“You talk a good game, Lucifestus, but how do I know you can even do this? I mean, do devils really have that kind of power?”
He looked at my empty glass and said, “Go ahead and order another beer. I’ll give you a little demonstration out of the goodness of my devil’s heart.”
I caught Chloe’s eye and held up my empty. She flashed a smile I’d never seen before. When she placed the fresh pint in front of me she told me it was on the house and winked. I’d never seen her wink. Not once in two years. She reached across the bar and squeezed my hand before heading back to other customers.
“I’m convinced,” I said. “What’s the wager? What if I lose?”
“Simple,” Lucifestus replied. “You will drink a glass of my piss. People talk about drinking the devil’s piss. I want to see someone really do it.”
“Jesus! Really? Not a pound of flesh or something conventional? Your piss is probably caustic as hell, no pun intended. It’s probably filled with sulfur and brimstone and shit. It’ll kill me right?.”
“It will be unpleasant to be sure,” he answered. “That’s the whole point of this little exercise. But no, it will not kill you. It will simply degrade you for my amusement.”
“Wait a minute,” I said. “You’re The Devil. A devil, sorry. Aren’t you guys the great deceivers? Don’t you just lie as a matter of course? How do I know you’ll do what you say if I win? How do I know your piss won’t kill me if I lose? You’re evil incarnate. I can’t believe anything you say. And . . . how much piss would I have to drink anyway?”
“Another common misconception.” Lucifestus sighed. “Devils, by and large, always tell the truth. We, especially I, do not lie or deceive. I make deals. And they are always square. I don’t put disclaimers in fine print or use double-speak. I do not misrepresent the stakes – what you stand to lose and what you stand to gain. And I don’t cheat either. Whether a game of skill or chance, I play the best I can and I’m pretty good at a lot of things. I will win often enough to make it worth my while.” After a pause for emphasis, he continued, “The irony, of course, is that it’s our Opposition who should be accused of such things. They are the ones who knowingly fill mortals with false hopes. It is The Opposition who tells humans that if they only submit, all will be well. It is The Opposition who are capricious in holding to their promises. Devils always keep their promises, and I promise, drinking my piss will disgust you, humiliate you, and probably burn a bit, all of which will amuse me. But it will cause you no permanent harm. I promise. Just, say, four ounces; you could shoot it.”
“What’s the game then?” I asked.
“What are you good at?
“I’d play you head’s up in poker, but we’d have to go somewhere else. I’d want a real dealer, real chips, real poker table,” I offered.
“Nah, I want to stay here. Looks to me like our options are the outcome of this basketball game, bar dice, the pool table, or the dartboard. I’m okay with any of those.”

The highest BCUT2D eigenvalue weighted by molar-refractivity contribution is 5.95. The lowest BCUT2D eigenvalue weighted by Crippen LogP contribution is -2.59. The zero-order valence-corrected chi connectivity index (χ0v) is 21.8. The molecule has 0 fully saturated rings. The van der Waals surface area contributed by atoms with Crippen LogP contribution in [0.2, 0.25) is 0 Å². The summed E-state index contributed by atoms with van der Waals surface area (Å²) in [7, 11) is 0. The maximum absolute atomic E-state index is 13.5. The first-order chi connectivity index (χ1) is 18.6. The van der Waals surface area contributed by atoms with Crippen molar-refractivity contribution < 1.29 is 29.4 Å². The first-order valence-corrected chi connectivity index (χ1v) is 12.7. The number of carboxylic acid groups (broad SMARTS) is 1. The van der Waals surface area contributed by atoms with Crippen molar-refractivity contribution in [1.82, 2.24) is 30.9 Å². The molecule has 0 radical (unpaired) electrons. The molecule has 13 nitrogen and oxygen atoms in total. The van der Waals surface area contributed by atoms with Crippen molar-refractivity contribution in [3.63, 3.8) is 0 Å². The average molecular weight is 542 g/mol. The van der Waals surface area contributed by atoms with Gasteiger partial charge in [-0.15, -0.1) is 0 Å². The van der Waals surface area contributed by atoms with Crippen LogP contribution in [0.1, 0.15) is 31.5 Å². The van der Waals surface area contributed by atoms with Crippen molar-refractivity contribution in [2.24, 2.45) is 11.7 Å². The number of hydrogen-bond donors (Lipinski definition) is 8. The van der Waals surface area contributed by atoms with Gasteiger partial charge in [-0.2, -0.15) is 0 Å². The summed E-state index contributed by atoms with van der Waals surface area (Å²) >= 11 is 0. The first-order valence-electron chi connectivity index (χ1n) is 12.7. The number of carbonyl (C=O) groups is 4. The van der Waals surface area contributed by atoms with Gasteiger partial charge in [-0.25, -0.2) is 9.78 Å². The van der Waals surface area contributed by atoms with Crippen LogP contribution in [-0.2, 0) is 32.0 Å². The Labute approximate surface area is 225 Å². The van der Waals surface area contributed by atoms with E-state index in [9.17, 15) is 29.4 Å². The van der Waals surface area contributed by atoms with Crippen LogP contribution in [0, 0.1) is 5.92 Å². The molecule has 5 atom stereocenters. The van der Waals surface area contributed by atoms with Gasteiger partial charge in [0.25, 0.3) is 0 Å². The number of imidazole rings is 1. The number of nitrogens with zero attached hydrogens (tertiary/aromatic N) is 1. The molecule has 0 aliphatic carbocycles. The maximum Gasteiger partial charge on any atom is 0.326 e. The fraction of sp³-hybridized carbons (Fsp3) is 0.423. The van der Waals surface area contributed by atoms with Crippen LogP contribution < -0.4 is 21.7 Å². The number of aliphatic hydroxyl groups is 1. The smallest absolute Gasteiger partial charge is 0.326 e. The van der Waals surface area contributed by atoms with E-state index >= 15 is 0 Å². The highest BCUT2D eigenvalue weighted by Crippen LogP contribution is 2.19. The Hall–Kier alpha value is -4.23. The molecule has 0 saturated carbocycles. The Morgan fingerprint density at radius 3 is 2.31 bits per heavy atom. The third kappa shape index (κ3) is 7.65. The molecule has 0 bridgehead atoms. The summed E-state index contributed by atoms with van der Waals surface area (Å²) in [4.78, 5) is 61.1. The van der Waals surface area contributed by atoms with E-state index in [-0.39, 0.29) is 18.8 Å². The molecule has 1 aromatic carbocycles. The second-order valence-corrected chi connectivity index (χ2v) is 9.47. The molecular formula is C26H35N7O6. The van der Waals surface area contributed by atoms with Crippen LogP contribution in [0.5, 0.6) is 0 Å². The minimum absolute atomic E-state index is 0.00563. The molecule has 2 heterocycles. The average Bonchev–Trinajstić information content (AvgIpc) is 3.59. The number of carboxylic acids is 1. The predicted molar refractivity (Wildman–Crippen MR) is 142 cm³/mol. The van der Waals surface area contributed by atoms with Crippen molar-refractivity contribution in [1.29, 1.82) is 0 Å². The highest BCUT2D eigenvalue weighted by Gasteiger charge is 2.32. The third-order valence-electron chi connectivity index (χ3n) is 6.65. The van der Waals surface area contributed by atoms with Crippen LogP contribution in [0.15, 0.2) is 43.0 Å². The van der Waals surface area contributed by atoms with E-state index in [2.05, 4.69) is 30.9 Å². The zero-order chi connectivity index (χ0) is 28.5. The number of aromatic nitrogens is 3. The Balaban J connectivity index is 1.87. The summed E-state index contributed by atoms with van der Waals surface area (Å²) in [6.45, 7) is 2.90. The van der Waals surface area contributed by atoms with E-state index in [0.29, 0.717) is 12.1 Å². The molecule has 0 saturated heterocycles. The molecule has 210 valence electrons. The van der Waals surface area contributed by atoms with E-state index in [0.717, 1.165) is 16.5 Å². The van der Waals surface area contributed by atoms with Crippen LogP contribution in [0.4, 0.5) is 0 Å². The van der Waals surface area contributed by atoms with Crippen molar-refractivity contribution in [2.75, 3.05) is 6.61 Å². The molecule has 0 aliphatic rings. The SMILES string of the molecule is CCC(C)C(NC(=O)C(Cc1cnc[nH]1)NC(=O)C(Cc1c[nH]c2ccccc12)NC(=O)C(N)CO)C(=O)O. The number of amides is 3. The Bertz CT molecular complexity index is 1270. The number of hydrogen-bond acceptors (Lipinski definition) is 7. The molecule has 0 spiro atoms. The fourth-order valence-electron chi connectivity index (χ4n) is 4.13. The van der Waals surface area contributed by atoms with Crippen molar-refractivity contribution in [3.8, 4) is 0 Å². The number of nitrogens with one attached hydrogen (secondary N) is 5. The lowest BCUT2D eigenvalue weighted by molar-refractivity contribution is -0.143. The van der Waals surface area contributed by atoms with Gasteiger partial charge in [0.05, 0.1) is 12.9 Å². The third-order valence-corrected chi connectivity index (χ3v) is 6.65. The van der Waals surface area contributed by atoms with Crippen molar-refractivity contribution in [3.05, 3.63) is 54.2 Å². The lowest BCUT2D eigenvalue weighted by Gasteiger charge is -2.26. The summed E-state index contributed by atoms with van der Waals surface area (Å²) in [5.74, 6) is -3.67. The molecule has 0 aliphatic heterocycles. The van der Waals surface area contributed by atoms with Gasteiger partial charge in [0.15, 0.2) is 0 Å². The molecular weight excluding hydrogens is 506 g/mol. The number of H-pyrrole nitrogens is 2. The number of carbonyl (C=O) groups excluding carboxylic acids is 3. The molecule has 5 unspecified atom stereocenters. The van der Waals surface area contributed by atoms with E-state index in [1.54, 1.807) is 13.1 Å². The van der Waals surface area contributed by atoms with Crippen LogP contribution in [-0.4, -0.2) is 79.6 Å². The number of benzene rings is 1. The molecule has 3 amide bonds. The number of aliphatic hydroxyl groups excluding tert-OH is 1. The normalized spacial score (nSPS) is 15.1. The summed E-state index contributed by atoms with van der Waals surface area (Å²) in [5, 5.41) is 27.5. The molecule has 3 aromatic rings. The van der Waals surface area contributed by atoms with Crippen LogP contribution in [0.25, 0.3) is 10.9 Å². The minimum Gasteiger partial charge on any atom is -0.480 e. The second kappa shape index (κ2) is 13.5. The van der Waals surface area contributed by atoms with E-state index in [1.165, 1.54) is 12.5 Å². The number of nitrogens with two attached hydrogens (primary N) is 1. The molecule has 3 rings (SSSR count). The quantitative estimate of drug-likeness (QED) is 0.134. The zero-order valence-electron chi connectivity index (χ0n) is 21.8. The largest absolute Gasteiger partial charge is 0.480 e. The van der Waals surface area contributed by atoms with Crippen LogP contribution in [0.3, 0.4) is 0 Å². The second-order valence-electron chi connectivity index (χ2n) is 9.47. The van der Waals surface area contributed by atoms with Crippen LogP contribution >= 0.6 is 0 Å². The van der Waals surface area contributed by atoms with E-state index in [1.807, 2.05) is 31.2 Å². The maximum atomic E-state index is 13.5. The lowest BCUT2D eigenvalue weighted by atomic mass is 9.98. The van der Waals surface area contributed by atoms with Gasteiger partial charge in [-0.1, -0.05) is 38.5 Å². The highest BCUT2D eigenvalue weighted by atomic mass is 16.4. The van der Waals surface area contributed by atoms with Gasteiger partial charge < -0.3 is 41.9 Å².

I suck at pool. I never bothered to learn bar dice games. The basketball was on a knife’s edge in the third quarter. I don’t suck at darts though. “Darts it is.”
He stuck out his crimson hand with crow-black nails. “We have to shake on it. That makes it binding.”
He hit his double thirteen, and that was that.
“What happens if I back out,” I figured it couldn’t hurt to ask.
“You break the covenant of the handshake, I’m well within my rights to gore you to death.”
“Ah, well then, how do we do this?” I asked. “Do we have to go to the bathroom together? Devil or soul patch dude, I don’t want you whipping out your dick in the middle of my favorite bar.”
“No worries,” he answered. Then more animated, “Abra-fuckin-caDABra!” In his hand was a small glass with, true to his word, what looked like about four ounces of a hazy yellowish liquid. He held it out to me. “That’s my piss. Straight from my infernal bladder. I promise.”
There was nothing left to do but do it. I took the glass and knocked it back. “AAAARGHHHH!!!! I fell to the floor, eyes blurred with tears. “JESUS H. CHRIST IN A DEEP FRYER! UNGHHHH!” My esophagus burned like I’d swallowed a gallon of the devil’s own Sriracha sauce. “COCK-SUCKING MONKEY-FUCKING GRAHGHHH!!” My stomach cramped, nose overcome with the pungency of a thousand skunk asses. My body reflexively tried to curl up in a ball and flop like a fish at the same time. I think I did a little of both. Sulfur and brimstone overwhelming and . . . what . . . was . . . that …?
After gawking in genuine astonishment, Lucifestus collapsed into a chair, belly-laughing uncontrollably. “That’s AWESOME!” I squinted up at him and watched as he grabbed his horns and rocked back and forth with unadulterated delight, his hellish guffaw making my internal organs feel liquified. “Hooh! Boy! Man, I totally forgot! Really, I’m not shitting you. Honest mistake. I’m really sorry. Not really. Almost sorry. I totally forgot! HOOOO!”
“What?” I could barely choke out.
“I had asparagus for lunch!”
© 2014 Whiskey Leavins